Actively managed ETFs have been slow to gain traction so far among most investors for a variety of reasons. Higher than average fees, a boatload of academic evidence suggesting inability of active management to consistently generate alpha, and concerns about disclosure requirements leading to front-running opportunities have all contributed to the relatively slow adoption rate of active equity ETFs. However, while actively-managed ETFs have been slow to catch on in highly liquid and transparent markets–such as large cap U.S. stocks–they have seen a fair amount of interest from investors looking to access asset classes that are generally less efficient. That phenomenon shouldn’t be surprising; there is some evidence that active management may be able to add value in harder-to-price sectors, such as smaller emerging equity markets or corners of the fixed income market. One example of a successful active ETF is the WisdomTree Dreyfus Emerging Currency Fund; CEW, which offers exposure to a basket of emerging market currencies, has accumulated more than $500 million in AUM. Another active ETF that is beginning to turn heads among investors is the Peritus High Yield Bond ETF (HYLD) from AdvisorShares, which has begun gaining traction thanks to an impressive early performance record.
HYLD is a relatively new fund from AdvisorShares, one of the largest issuers of active ETFs. The fund debuted in December of 2010 as the first actively-managed ETF in the junk bond space, seeking to offer investors a new way to gain exposure to an asset class that has seen a surge in interest as rates have hovered near record lows. In recent years, many analysts have pointed out the potential pitfalls of fixed income indexing, including tendencies of many bond benchmarks to tilt portfolios towards issuers with the largest debt burdens [see Are Bond ETFs Broken?]. The Peritus investment methodology is designed to avoid some of these drawbacks by utilizing a number of novel strategies and methods which look to offer investors a better profile in the space. First, the company looks to avoid many of the highly leveraged buyouts which tend to dominate junk bond indexes but may be impaired over the next few years, especially if interest rates rise or if the economy backslides [Three Country ETFs For A Double Dip].
Additionally, it should be noted that the fund uses a “Hedged HY”strategy, which means that from time to time HYLD may utilize U.S. Treasuries in an effort to hedge against adverse market declines. In other words, when the credit spreads on junk bonds narrow to a certain level, this fund has the flexibility to shift its holdings into low-risk Treasuries that often perform quite well when lower quality debt comes under pressure. The opportunity cost in adding Treasuries to the portfolio (in the form of a lower yield) can be significant, but a well-timed shift can have obvious advantages as well–and the flexibility to implement such a shift is obviously not found in many fixed income ETFs [see more on HYLD's Fact Sheet].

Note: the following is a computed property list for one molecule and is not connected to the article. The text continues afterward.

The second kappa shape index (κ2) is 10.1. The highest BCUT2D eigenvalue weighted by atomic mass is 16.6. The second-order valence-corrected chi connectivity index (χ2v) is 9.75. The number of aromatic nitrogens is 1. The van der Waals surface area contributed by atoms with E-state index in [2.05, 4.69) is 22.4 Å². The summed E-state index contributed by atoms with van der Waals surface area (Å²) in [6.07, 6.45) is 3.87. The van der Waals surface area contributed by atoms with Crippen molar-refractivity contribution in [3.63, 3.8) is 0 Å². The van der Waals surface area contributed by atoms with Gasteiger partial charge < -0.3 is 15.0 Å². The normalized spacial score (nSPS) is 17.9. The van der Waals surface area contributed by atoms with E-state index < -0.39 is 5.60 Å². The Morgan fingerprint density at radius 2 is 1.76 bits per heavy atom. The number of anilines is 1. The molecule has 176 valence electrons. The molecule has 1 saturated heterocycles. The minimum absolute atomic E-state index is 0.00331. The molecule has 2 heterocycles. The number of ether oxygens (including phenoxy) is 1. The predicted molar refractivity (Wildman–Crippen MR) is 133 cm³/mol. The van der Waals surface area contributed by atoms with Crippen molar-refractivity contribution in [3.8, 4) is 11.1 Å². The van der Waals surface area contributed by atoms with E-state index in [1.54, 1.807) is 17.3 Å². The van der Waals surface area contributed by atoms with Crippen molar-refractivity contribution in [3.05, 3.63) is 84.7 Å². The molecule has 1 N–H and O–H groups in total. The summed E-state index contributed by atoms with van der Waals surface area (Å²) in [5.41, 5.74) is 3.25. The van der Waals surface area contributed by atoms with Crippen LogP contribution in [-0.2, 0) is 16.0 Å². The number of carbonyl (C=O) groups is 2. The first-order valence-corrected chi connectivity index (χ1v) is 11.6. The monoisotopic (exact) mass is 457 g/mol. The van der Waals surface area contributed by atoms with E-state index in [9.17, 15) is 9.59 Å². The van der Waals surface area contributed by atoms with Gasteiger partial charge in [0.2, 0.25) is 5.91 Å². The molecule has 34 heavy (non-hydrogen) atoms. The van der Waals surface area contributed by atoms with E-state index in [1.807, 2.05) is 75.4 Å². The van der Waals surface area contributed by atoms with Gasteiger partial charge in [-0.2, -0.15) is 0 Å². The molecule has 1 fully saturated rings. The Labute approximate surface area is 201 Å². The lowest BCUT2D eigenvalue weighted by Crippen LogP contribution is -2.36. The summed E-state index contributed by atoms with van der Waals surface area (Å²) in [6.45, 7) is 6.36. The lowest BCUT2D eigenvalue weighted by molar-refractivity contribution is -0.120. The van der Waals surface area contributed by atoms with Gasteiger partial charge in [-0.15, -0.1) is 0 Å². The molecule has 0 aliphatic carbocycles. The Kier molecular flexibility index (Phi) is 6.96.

Lastly, the main difference between this fund and some of the more passive products in the space is the fund’s lack of focus on credit ratings. Peritus takes the view that either securities will pay out or they won’t; there really is no in-between. Furthermore, the fund does not invest in any new issues of bonds preferring to let the market set the price initially and then find mispricings afterwards. This method has two benefits for investors; first, it removes the chance that credit rating agencies have grossly underestimated the appetite for certain bonds and avoids the large flux that can come directly after a bond hits the market. Additionally, a focus on secondary issues allows the fund to have a lower duration than other comparable products.
Junk Bond ETFs Head To Head
|HYLD||High Yield ETF||6.5%|
|PHB||High Yield Corporate Bond ETF||5.5%|
|JNK||SPDR High Yield Bond ETF||5.3%|
|HYG||High Yield Corporate Bond Fund||4.7%|
|*As of 5/27/2011|
The blend of active management, the exchange-traded structure, and junk bond exposure has so proven to be a successful mix. So far in 2011, HYLD has outperformed all the other products in the High Yield Bond ETFdb Category by a wide margin, more than justifying the higher-than-average fees. In fact, this year HYLD has outperformed other junk bond ETFs by 100 basis points or more, and has returned roughly 1.8% than the most popular fund in the space, the iShares iBoxx $ High Yield Corporate Bond Fund (HYG). HYLD also offers a higher yield and a lower duration than comparable products as well, in some cases offering as much as 200 additional basis points on certain yield metrics [Recapping Impressive Innovation In The Bond ETF Space].
HYLD’s stellar start to 2011 certainly isn’t proof that active management is staging a comeback, or even that it is a universally superior approach in this corner of the fixed income space. But for investors frustrated with the performance drags created by the methodologies behind many fixed income funds, the idea of turning over management to an experienced team may be appealing–at least in certain asset classes. And the relative performances so far in 2011 are proof that bigger isn’t always better; sometimes, it pays to look beyond the most popular options in any one category [see ETF Insider: Debuting Our All ETF Portfolio].
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Disclosure: No positions at time of writing.